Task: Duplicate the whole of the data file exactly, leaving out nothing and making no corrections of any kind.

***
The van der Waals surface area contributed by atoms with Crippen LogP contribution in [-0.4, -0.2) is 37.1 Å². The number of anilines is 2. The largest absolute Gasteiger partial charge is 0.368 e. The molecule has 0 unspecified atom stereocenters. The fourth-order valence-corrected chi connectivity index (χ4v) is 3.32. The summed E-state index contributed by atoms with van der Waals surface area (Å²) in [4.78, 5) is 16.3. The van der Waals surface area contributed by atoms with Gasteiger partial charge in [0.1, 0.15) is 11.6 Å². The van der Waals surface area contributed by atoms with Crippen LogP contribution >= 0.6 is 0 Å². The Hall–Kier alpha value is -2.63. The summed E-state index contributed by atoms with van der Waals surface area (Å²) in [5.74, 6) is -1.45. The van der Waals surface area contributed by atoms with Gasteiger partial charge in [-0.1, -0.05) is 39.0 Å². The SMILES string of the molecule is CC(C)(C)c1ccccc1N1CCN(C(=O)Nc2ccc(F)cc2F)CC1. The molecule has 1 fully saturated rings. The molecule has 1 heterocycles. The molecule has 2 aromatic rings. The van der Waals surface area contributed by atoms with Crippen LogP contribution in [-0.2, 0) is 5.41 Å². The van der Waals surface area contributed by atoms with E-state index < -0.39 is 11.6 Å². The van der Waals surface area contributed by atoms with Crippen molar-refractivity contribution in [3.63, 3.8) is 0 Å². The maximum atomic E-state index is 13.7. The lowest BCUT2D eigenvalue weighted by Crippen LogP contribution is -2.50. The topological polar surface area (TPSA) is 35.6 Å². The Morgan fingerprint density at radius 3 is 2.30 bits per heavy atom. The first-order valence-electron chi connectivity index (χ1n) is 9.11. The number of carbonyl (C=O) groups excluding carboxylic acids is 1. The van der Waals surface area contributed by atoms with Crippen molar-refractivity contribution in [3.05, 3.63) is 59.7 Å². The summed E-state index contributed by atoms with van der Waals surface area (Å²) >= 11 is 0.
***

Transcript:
The van der Waals surface area contributed by atoms with Crippen LogP contribution in [-0.4, -0.2) is 37.1 Å². The number of anilines is 2. The largest absolute Gasteiger partial charge is 0.368 e. The molecule has 0 unspecified atom stereocenters. The fourth-order valence-corrected chi connectivity index (χ4v) is 3.32. The summed E-state index contributed by atoms with van der Waals surface area (Å²) in [4.78, 5) is 16.3. The van der Waals surface area contributed by atoms with Gasteiger partial charge in [0.1, 0.15) is 11.6 Å². The van der Waals surface area contributed by atoms with Crippen LogP contribution >= 0.6 is 0 Å². The Hall–Kier alpha value is -2.63. The summed E-state index contributed by atoms with van der Waals surface area (Å²) in [5.74, 6) is -1.45. The van der Waals surface area contributed by atoms with Gasteiger partial charge in [-0.1, -0.05) is 39.0 Å². The SMILES string of the molecule is CC(C)(C)c1ccccc1N1CCN(C(=O)Nc2ccc(F)cc2F)CC1. The molecule has 1 fully saturated rings. The molecule has 1 heterocycles. The molecule has 2 aromatic rings. The van der Waals surface area contributed by atoms with Crippen LogP contribution in [-0.2, 0) is 5.41 Å². The van der Waals surface area contributed by atoms with E-state index < -0.39 is 11.6 Å². The van der Waals surface area contributed by atoms with Crippen molar-refractivity contribution in [3.63, 3.8) is 0 Å². The maximum atomic E-state index is 13.7. The lowest BCUT2D eigenvalue weighted by Crippen LogP contribution is -2.50. The topological polar surface area (TPSA) is 35.6 Å². The Morgan fingerprint density at radius 3 is 2.30 bits per heavy atom. The first-order valence-electron chi connectivity index (χ1n) is 9.11. The number of carbonyl (C=O) groups excluding carboxylic acids is 1. The van der Waals surface area contributed by atoms with Crippen molar-refractivity contribution in [3.05, 3.63) is 59.7 Å². The summed E-state index contributed by atoms with van der Waals surface area (Å²) >= 11 is 0.